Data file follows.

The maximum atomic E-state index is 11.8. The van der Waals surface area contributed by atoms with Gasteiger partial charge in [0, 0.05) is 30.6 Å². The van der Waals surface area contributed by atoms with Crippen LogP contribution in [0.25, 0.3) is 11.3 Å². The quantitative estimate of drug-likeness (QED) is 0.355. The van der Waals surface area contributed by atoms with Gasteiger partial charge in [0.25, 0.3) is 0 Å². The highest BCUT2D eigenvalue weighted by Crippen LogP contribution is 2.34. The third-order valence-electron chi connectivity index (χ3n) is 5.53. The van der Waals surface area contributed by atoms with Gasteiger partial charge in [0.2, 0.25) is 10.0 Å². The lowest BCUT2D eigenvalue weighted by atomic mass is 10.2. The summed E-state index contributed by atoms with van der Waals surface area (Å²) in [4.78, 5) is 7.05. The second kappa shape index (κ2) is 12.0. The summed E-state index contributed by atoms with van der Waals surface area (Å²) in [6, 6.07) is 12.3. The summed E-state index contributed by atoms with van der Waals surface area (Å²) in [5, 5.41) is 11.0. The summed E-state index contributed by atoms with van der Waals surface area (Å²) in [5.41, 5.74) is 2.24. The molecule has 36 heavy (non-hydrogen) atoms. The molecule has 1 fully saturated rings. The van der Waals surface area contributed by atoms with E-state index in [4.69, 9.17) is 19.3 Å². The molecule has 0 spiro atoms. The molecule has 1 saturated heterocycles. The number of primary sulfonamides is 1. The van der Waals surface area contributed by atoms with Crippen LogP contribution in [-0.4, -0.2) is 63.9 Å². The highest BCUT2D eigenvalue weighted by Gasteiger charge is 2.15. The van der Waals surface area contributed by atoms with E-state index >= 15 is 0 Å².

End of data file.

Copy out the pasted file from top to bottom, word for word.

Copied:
The maximum atomic E-state index is 11.8. The van der Waals surface area contributed by atoms with Gasteiger partial charge in [0, 0.05) is 30.6 Å². The van der Waals surface area contributed by atoms with Crippen LogP contribution in [0.25, 0.3) is 11.3 Å². The quantitative estimate of drug-likeness (QED) is 0.355. The van der Waals surface area contributed by atoms with Gasteiger partial charge in [0.25, 0.3) is 0 Å². The highest BCUT2D eigenvalue weighted by Crippen LogP contribution is 2.34. The third-order valence-electron chi connectivity index (χ3n) is 5.53. The van der Waals surface area contributed by atoms with Gasteiger partial charge in [0.2, 0.25) is 10.0 Å². The lowest BCUT2D eigenvalue weighted by atomic mass is 10.2. The summed E-state index contributed by atoms with van der Waals surface area (Å²) in [4.78, 5) is 7.05. The second kappa shape index (κ2) is 12.0. The summed E-state index contributed by atoms with van der Waals surface area (Å²) in [6, 6.07) is 12.3. The summed E-state index contributed by atoms with van der Waals surface area (Å²) in [5, 5.41) is 11.0. The summed E-state index contributed by atoms with van der Waals surface area (Å²) in [5.41, 5.74) is 2.24. The molecule has 36 heavy (non-hydrogen) atoms. The molecule has 1 fully saturated rings. The van der Waals surface area contributed by atoms with E-state index in [4.69, 9.17) is 19.3 Å². The molecule has 0 spiro atoms. The molecule has 1 saturated heterocycles. The number of primary sulfonamides is 1. The van der Waals surface area contributed by atoms with Crippen LogP contribution in [-0.4, -0.2) is 63.9 Å². The highest BCUT2D eigenvalue weighted by Gasteiger charge is 2.15. The van der Waals surface area contributed by atoms with E-state index >= 15 is 0 Å².